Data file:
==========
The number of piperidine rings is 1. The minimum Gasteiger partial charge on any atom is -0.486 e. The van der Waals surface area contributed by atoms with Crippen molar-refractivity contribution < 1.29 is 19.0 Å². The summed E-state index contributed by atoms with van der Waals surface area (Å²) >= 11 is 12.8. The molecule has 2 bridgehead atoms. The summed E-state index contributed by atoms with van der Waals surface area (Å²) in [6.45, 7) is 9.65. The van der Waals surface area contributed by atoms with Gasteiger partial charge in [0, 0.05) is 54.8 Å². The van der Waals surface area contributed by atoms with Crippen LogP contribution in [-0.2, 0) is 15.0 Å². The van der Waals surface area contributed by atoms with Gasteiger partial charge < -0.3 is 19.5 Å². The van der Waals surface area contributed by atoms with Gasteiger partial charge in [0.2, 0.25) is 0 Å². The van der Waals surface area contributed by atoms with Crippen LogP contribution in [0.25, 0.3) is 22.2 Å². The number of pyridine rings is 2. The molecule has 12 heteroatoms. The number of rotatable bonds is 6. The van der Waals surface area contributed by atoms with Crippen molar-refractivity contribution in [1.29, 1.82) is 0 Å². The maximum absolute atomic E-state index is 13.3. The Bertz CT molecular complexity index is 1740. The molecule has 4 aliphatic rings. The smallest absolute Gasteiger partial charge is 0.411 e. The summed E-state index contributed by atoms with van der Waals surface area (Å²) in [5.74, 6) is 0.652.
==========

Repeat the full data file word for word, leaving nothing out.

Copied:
The number of piperidine rings is 1. The minimum Gasteiger partial charge on any atom is -0.486 e. The van der Waals surface area contributed by atoms with Crippen molar-refractivity contribution < 1.29 is 19.0 Å². The summed E-state index contributed by atoms with van der Waals surface area (Å²) >= 11 is 12.8. The molecule has 2 bridgehead atoms. The summed E-state index contributed by atoms with van der Waals surface area (Å²) in [6.45, 7) is 9.65. The van der Waals surface area contributed by atoms with Gasteiger partial charge in [0, 0.05) is 54.8 Å². The van der Waals surface area contributed by atoms with Crippen LogP contribution in [-0.2, 0) is 15.0 Å². The van der Waals surface area contributed by atoms with Gasteiger partial charge < -0.3 is 19.5 Å². The van der Waals surface area contributed by atoms with Gasteiger partial charge in [0.2, 0.25) is 0 Å². The van der Waals surface area contributed by atoms with Crippen LogP contribution in [0.25, 0.3) is 22.2 Å². The number of pyridine rings is 2. The molecule has 12 heteroatoms. The number of rotatable bonds is 6. The van der Waals surface area contributed by atoms with Crippen molar-refractivity contribution in [1.29, 1.82) is 0 Å². The maximum absolute atomic E-state index is 13.3. The Bertz CT molecular complexity index is 1740. The molecule has 4 aliphatic rings. The smallest absolute Gasteiger partial charge is 0.411 e. The summed E-state index contributed by atoms with van der Waals surface area (Å²) in [5.74, 6) is 0.652.